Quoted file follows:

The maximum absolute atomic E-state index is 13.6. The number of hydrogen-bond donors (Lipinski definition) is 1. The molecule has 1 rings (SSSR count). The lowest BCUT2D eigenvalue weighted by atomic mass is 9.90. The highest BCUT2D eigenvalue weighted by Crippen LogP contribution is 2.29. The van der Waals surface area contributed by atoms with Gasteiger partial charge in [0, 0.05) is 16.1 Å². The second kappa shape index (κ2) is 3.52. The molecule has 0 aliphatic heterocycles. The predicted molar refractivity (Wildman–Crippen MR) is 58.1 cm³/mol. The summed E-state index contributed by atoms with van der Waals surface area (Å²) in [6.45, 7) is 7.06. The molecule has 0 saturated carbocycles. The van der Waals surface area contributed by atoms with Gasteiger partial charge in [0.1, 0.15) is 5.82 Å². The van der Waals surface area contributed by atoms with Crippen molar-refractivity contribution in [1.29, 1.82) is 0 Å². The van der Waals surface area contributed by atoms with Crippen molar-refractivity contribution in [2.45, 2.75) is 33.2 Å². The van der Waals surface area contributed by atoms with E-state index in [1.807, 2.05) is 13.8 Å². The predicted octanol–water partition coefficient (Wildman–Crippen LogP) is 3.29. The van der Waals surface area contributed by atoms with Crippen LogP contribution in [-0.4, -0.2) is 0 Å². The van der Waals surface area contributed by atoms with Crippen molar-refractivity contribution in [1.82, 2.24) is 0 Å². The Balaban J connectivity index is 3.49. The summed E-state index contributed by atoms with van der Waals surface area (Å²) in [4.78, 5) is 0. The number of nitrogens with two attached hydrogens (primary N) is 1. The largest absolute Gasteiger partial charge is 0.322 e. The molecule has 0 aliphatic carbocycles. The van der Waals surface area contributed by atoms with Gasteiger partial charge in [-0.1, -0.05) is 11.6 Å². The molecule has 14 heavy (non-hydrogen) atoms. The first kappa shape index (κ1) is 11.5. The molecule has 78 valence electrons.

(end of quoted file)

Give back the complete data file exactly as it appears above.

The maximum absolute atomic E-state index is 13.6. The number of hydrogen-bond donors (Lipinski definition) is 1. The molecule has 1 rings (SSSR count). The lowest BCUT2D eigenvalue weighted by atomic mass is 9.90. The highest BCUT2D eigenvalue weighted by Crippen LogP contribution is 2.29. The van der Waals surface area contributed by atoms with Gasteiger partial charge in [0, 0.05) is 16.1 Å². The second kappa shape index (κ2) is 3.52. The molecule has 0 aliphatic heterocycles. The predicted molar refractivity (Wildman–Crippen MR) is 58.1 cm³/mol. The summed E-state index contributed by atoms with van der Waals surface area (Å²) in [6.45, 7) is 7.06. The molecule has 0 saturated carbocycles. The van der Waals surface area contributed by atoms with Gasteiger partial charge in [0.1, 0.15) is 5.82 Å². The van der Waals surface area contributed by atoms with Crippen molar-refractivity contribution in [1.29, 1.82) is 0 Å². The van der Waals surface area contributed by atoms with Crippen molar-refractivity contribution in [2.45, 2.75) is 33.2 Å². The van der Waals surface area contributed by atoms with E-state index in [1.807, 2.05) is 13.8 Å². The predicted octanol–water partition coefficient (Wildman–Crippen LogP) is 3.29. The van der Waals surface area contributed by atoms with Crippen LogP contribution in [-0.4, -0.2) is 0 Å². The van der Waals surface area contributed by atoms with Crippen molar-refractivity contribution in [1.82, 2.24) is 0 Å². The Balaban J connectivity index is 3.49. The summed E-state index contributed by atoms with van der Waals surface area (Å²) in [4.78, 5) is 0. The number of nitrogens with two attached hydrogens (primary N) is 1. The largest absolute Gasteiger partial charge is 0.322 e. The molecule has 0 aliphatic carbocycles. The van der Waals surface area contributed by atoms with Gasteiger partial charge in [-0.1, -0.05) is 11.6 Å². The molecule has 14 heavy (non-hydrogen) atoms. The first kappa shape index (κ1) is 11.5. The molecule has 78 valence electrons.